Wednesday, March 20, 2013

Spring Break: Madrid and Lisbon!

I spent the 10 days of spring break with my friend Sarah traveling from Madrid, Spain to Lisbon, Portugal. Our flight to Madrid was out of Milan, so we decided to spend the day before in Milan and visit the city. Bad idea. It rained nonstop. We visited the Duomo and pretty much gave up after that. Instead, we napped and rested up for the rest of break at our hostel. I think we would have had a better opinion of the city if the weather was nicer, but most of the other students I have talked to, also disliked Milan. It was also supposed to rain in both Madrid and Lisbon, but thankfully we were safe most of the time.

I'm going to start off by saying I absolutely loved Madrid. The architecture, the people, the museums, the atmosphere, the food! The first afternoon we visited the world famous Prado museum. They have free hours from 6 to 8 pm, but beware that the museum is huge and it may take more than a couple hours. Also, the gift shop closes early. (I spend an unhealthy amount of time in museum gift shops.)
For dinner, we met up with Jen and Diana, also from USAC, and looked for a tapas place in touristy Puerta del Sol area. 1st mistake. I ordered some very interesting tapas (duck kebab in yogurt sauce and strawberry crab gazpacho) that was very very small and equally as expensive. I had to get a 2 euro slice of pizza to compensate. The next night, we went to El Tigre, a very popular tapas place with three locations all in close proximity of each other. I went with four others. We each ordered a huge drink for 6 euros and received more than enough typical spanish tapas.

I also visited the botanical gardens in light rain (it smelled really nice), the Thyssen-Bornemisza museum, and the Renia Sofia museum. I had to pay 8 euros for the Thyssen, but I think I would of had to pay double that without my student ID, so always carry that with you. The Renia Sofia was free after 2:30, which was nice because I zoomed though the museum just so I could see Piacaso's famous Guernica. I spent a good 20 minutes looking at the painting. (Piacaso is my favorite painter, so this was a big deal for me/maybe one of the top reasons I wanted to visit Madrid in the first place).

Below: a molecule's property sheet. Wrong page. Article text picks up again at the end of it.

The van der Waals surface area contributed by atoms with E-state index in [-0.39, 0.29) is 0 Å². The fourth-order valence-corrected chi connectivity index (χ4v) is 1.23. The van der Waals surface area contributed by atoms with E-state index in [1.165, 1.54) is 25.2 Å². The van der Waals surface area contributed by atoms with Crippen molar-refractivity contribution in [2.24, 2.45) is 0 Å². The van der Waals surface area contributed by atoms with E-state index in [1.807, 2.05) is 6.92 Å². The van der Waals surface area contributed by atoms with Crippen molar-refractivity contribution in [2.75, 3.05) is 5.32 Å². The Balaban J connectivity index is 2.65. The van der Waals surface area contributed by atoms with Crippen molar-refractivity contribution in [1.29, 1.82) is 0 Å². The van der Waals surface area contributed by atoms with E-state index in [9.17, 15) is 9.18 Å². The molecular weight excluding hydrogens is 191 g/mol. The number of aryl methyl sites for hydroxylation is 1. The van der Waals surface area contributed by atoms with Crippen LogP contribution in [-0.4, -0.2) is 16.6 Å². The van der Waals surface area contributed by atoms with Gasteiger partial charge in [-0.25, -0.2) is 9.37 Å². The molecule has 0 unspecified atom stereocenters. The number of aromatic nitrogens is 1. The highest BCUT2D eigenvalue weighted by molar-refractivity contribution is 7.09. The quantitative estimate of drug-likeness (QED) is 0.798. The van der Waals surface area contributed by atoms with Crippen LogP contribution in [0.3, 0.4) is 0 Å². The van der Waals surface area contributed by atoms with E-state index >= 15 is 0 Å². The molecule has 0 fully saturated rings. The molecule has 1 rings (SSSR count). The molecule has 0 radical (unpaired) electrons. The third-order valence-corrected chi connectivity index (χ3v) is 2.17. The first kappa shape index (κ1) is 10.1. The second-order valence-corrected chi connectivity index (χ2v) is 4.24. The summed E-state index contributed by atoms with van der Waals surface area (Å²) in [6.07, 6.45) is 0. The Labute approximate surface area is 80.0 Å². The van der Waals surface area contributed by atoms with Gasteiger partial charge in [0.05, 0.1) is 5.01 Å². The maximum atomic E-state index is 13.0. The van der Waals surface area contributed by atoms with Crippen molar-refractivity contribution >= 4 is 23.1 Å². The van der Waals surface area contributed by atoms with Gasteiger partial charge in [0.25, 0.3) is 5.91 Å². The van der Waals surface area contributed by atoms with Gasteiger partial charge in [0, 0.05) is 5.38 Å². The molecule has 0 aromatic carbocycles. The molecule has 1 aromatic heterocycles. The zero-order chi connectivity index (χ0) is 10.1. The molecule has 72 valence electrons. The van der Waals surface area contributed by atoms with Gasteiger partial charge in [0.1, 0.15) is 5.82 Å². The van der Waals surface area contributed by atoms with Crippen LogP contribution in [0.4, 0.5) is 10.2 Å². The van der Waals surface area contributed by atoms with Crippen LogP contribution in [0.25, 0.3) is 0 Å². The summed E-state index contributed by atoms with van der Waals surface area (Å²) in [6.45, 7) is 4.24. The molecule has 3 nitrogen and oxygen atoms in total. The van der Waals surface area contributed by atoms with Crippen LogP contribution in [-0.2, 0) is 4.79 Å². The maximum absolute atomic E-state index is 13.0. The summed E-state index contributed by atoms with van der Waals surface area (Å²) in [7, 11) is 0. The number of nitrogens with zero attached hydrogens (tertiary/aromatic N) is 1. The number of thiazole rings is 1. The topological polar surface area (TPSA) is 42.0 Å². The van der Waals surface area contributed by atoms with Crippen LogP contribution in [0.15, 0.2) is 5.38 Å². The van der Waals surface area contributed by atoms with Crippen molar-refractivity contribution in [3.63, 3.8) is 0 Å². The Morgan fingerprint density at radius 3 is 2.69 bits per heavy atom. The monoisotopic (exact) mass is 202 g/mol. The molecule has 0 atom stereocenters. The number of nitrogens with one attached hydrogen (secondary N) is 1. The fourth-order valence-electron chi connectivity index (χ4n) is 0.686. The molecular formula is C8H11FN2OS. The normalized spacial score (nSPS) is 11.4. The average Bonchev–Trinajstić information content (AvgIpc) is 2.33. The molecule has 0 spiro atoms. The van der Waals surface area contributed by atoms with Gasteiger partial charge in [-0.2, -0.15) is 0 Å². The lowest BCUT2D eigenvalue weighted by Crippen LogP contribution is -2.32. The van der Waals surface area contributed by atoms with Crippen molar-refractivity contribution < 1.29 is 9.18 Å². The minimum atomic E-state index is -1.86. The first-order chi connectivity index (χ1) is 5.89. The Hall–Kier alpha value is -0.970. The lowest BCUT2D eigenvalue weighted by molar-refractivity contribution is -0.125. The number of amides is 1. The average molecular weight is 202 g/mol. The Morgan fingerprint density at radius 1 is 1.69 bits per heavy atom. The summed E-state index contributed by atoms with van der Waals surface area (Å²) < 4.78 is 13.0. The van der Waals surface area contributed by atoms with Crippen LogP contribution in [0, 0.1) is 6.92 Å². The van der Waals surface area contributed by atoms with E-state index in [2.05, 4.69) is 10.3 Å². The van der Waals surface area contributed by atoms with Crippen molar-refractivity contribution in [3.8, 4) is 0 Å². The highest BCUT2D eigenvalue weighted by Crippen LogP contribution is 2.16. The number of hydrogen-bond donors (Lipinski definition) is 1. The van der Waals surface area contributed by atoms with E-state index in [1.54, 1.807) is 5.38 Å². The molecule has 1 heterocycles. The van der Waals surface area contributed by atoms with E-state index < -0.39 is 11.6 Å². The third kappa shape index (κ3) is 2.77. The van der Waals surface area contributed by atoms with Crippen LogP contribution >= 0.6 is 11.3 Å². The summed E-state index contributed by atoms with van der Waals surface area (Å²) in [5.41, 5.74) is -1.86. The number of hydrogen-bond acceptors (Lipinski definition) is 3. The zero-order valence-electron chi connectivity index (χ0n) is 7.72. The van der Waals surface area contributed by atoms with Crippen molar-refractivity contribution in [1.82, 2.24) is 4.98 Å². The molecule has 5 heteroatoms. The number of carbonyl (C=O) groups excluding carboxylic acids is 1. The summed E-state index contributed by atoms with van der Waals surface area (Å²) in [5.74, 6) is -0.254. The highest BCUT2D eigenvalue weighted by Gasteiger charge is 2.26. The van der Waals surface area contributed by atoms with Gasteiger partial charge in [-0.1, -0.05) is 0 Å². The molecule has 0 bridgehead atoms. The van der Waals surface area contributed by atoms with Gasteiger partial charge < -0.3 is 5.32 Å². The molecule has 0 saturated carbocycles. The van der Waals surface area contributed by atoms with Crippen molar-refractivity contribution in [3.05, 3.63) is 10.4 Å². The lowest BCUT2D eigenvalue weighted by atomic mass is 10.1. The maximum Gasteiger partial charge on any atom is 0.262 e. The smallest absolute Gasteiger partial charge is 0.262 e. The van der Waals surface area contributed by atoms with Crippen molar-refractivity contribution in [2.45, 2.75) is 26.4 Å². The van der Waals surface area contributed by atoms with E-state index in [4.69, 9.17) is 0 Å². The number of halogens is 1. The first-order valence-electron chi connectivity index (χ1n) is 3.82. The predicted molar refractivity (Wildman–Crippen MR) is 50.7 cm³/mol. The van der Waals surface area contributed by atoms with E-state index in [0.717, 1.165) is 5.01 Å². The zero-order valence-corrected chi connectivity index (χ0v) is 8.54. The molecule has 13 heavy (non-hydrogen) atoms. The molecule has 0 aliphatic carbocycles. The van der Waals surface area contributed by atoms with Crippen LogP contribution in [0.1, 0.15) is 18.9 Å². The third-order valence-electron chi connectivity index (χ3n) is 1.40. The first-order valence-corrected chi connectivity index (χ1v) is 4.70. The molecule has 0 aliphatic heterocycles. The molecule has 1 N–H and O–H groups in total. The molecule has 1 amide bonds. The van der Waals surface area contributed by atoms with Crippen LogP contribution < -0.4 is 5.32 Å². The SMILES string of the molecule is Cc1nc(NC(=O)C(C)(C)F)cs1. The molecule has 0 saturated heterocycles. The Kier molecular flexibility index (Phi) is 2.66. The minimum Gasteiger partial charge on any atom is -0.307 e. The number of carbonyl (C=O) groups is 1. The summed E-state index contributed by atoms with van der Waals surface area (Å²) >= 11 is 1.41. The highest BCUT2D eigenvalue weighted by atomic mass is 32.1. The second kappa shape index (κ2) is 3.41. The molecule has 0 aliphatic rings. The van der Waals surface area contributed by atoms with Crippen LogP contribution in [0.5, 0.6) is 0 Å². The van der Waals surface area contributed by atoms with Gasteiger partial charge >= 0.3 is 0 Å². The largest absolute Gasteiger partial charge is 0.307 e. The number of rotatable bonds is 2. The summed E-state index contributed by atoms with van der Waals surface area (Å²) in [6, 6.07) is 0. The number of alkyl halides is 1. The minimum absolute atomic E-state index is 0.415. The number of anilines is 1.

In both Madrid and Lisbon, we did two free walking tours organized by our hostels. Great way to see things and learn things you might not by exploring on your own.

Plaza Mayor (don't eat in the beautiful tourist trap)

Parco del Retiro 

In Puerta del Sol, the center of Madrid, the center of Spain
Churros from Chocolateria San Gines,
which is open 24/7 except for New Years. Go!

Lisbon was a lot different from Madrid. It is built on seven hills (very hilly) and is along a huge river. Our hostel was a couple blocks from the river and on the main shopping streets. Jen and Diana were staying at a hostel one street close to the river from us, and Sarah and I ended up hanging out there more often than ours. It was the coolest hostel I have seen, called Yes Hostel, and is amazing. There is also one in Porto, Portugal. The people working there treated us like guests, they had a great dinner option, a bar, free walking tours, and organized a pub crawl.

There is a huge castle on the top of one hill in Lisbon. Go up near there for the views, but don't spend the money to go inside. There is also a elevator in the middle of the city for another great view, but if you walk up a couple hills, you can get the same views for free. There are a lot of day trips/half day trips around Lisbon. Each place cost only 2.50 euros to get to and back from. We visited Sintra, which is a town with castles, beaches, and a forest. The two hilltop castles, which we skipped, are about 6 to 12 euros to explore but they offer amazing views. Instead we went to Quinta da Regaleria, the property of a King's summer residence that includes towers and underground caves and grottos. Cascais, the closest beach town, was so beautiful. You can rent bikes for free and ride along the coast. Belèm is still in Lisbon, a 20 minute tram ride from the city center. We saw the huge monastary, the tower of Belèm, and ate where the best and original Natas are made (portuguese custard pastries).

Barrio Alto is a relatively small neighborhood in Lisbon where there are about 300 bars. Its a great place to experience the night life of Lisbon. There are also a lot of less touristy restaurants with authentic Portuguese food.

The last day was rainy, so I visited the aquarium of Lisbon, which is one of the biggest in Europe. It cost 14 euros to see the temporary turtle exhibit and the main building. If you enjoy aquariums and have extra time in Lisbon, this is a great option.


The River
View from the old city, Alfama

Quinta da Regaleira
Tower of Belèm
Nata heaven